tvan's blog

By tvan, history, 7 weeks ago, In English

Hello.

I have recently encountered a problem where I need to binary search on a segment tree starting at any position( there are no updates, but there isn't enough memory for a sparse table). The problem is that the time limit does not allow a O(logn ^2) binary search , so I'm wondering if there is a different approach. The segment tree is for maximums, so transforming the binary search by including the prefix then removing it is ( I think) not possible.

Thanks for your help !

 
 
 
 
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7 weeks ago, # |
Rev. 2   Vote: I like it +6 Vote: I do not like it

I am assuming that you want to find the nearest max element. I also encountered a problem like this. Don't use segment trees. Use monotonic stack

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    7 weeks ago, # ^ |
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    Actually no, I'm looking to find the longest contiguous subsequence starting at a position for which max — min < S , where S is a constant. So a monotonic stack doesn't really help me.

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7 weeks ago, # |
Rev. 2   Vote: I like it +29 Vote: I do not like it

Binary search with RMQ in O(1) with O(n) memory (https://codeforces.com/blog/entry/78931) or two pointers if you want to query all the positions.

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    7 weeks ago, # ^ |
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    RMQ doesn't fit the memory limits. What do you mean by two pointers?

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      7 weeks ago, # ^ |
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      It is an O(n) memory RMQ.

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        7 weeks ago, # ^ |
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        Thanks for the link, did not know that

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          7 weeks ago, # ^ |
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          Secondthread has also made a video on this.

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      7 weeks ago, # ^ |
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      I think he means trying to move the right pointer when it's possible and when max — min >= S, move the left pointer. You can maintain max and min by deque.

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7 weeks ago, # |
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binary searching on segtree in general can be done without requiring the operation to be invertible.

when we query/update an interval [l, r) on the segment tree, the data structure split the interval into O(log N) non-overlapping precalculated subintervals [l_0 = l, r_0), [l_1 = r_0, r1), ..., [l_(k-1), r_(k-1) = r), which is the reason it takes O(log N) for those operations.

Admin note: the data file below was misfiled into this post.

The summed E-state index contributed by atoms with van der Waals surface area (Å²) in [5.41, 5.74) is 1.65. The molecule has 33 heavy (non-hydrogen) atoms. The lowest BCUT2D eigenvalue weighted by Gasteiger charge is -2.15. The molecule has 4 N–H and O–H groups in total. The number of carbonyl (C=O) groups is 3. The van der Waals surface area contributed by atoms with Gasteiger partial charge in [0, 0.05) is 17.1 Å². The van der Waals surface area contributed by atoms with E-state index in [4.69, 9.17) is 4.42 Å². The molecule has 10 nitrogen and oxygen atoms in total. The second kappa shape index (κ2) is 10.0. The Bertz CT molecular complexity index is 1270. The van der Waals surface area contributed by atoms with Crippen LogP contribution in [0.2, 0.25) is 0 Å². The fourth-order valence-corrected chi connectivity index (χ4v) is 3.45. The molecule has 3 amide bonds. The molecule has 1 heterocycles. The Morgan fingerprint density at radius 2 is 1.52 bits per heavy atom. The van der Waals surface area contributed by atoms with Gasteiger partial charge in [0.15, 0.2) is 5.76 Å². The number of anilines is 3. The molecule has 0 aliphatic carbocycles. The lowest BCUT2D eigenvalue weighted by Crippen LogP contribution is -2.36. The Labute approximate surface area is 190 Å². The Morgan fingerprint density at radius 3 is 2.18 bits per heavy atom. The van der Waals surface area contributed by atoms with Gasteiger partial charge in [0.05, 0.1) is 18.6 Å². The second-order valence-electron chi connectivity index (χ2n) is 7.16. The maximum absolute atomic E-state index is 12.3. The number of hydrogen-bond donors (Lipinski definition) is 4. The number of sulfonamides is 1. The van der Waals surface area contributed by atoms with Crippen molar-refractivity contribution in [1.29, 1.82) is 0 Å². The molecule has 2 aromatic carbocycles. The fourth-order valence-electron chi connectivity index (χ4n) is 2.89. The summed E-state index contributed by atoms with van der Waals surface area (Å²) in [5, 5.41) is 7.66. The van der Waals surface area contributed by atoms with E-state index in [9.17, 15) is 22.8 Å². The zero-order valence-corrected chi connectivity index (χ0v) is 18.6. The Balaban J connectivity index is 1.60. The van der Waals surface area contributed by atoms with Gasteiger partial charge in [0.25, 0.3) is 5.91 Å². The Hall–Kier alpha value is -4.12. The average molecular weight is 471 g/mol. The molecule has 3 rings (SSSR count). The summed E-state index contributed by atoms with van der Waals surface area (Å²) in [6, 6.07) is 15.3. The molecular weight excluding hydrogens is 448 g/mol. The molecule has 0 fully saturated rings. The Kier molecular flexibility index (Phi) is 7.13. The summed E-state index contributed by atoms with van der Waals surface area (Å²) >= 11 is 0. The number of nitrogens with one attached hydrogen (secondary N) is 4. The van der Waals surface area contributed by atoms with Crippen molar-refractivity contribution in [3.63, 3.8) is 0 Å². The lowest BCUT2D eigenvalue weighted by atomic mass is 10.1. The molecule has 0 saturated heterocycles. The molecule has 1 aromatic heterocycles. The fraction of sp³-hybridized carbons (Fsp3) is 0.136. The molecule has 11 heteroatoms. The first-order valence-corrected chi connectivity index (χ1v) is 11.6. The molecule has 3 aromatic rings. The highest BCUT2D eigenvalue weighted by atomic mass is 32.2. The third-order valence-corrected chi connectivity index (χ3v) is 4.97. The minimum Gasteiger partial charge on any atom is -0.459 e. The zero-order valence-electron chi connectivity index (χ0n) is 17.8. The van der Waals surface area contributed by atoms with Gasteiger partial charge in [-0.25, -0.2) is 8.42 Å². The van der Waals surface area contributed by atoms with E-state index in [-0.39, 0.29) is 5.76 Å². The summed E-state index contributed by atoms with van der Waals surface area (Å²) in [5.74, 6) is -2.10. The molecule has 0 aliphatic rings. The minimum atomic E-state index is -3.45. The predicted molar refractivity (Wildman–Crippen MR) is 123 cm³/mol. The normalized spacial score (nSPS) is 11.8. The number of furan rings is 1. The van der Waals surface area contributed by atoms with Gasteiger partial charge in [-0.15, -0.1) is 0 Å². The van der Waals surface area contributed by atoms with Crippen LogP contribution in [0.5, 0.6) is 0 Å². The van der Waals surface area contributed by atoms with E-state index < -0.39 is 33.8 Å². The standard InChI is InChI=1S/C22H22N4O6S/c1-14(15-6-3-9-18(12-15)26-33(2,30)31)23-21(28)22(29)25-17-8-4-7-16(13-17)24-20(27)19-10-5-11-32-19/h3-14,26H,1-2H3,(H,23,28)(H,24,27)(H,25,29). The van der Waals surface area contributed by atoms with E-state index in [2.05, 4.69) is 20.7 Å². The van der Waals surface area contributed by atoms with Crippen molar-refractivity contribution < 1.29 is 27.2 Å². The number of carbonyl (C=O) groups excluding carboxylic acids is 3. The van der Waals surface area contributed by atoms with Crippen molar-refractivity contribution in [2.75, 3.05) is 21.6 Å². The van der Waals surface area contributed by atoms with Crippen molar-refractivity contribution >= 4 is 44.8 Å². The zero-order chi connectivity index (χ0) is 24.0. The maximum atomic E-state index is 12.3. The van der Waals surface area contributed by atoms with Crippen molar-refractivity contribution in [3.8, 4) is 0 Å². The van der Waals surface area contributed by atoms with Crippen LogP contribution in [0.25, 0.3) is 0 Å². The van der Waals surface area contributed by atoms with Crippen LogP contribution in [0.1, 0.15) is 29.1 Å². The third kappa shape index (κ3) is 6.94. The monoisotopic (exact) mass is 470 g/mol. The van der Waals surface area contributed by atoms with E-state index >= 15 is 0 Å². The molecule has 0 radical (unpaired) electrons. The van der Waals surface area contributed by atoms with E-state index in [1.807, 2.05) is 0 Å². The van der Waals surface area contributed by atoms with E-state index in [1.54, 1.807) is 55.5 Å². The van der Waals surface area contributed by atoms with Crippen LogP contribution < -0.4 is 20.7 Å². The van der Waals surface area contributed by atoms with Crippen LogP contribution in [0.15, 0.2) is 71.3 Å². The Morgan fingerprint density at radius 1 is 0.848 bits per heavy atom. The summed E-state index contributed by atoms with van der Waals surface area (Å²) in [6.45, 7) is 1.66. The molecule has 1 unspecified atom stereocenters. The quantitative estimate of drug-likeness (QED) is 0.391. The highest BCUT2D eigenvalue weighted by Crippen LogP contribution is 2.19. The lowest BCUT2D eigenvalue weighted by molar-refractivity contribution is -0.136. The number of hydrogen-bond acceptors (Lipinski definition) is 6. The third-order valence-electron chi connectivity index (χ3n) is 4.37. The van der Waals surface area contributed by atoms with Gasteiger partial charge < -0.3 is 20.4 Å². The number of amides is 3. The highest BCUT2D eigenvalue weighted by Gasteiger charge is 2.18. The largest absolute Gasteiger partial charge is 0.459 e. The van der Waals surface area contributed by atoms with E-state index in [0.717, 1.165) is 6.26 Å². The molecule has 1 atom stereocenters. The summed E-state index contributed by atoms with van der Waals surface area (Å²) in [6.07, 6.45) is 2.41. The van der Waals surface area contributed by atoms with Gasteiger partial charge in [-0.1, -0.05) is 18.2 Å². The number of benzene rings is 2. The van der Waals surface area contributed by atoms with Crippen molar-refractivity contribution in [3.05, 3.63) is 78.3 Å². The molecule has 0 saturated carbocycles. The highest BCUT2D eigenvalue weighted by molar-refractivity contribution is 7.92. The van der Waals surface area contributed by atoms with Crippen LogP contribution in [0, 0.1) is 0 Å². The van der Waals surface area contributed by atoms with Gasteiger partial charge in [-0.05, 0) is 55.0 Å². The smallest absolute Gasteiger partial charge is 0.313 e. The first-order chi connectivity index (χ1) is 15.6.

So if you wanna binary search from a point p, just split the range [p, N) into O(log N) subintervals the same way. One of those subintervals [s, t) must contain the desired answer. Find it by simply iterating over. Then just do prefix binary search on [s, t) in the usual way you do it in the case where p = 0.

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    7 weeks ago, # ^ |
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    Thanks a lot for the idea, that's exactly what I was looking for.

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7 weeks ago, # |
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I'd imagine some implementation that looks like this (I tried to write it as generic as possible):

template<typename Acc, typename Pred>
int search(int node, int b, int e, int l, int r, Acc& acc, Pred&& pred) {
    if (e <= l) return -1;
    if (b >= r) return b;
    if (b >= l && e <= r && pred(acc + T[node]) == 0) {
        acc = acc + T[node];
        return -1;
    }
    if (b + 1 == e) return b;

    int m = (b + e) / 2;
    int res = search(node * 2, b, m, l, r, acc, pred);
    if (res != -1) return res;
    return search(node * 2 + 1, m, e, l, r, acc, pred);
}

The function would return the first index for which pred() returns $$$1$$$ or something. acc would be some accumulated value over the range $$$[l..r]$$$ (say, for example, you want to find out minimum $$$r$$$ such that $$$gcd(a(l), a(l + 1), ..., a(r)) == 1$$$, what you would do is have $$$acc + T[node] = gcd(acc, T[node])$$$. If you want to search over some range bounded by $$$r$$$, you can just write some code that acts as if pred() would have evaluated to true for nodes after $$$r$$$.

I didn't test this implementation, so I wouldn't be surprised if I have some bug.

Ranges are half-open.

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6 weeks ago, # |
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Another elegant option is to use the binary lifting in $$$O(n)$$$ memory and $$$O(log(n))$$$ query described in this article.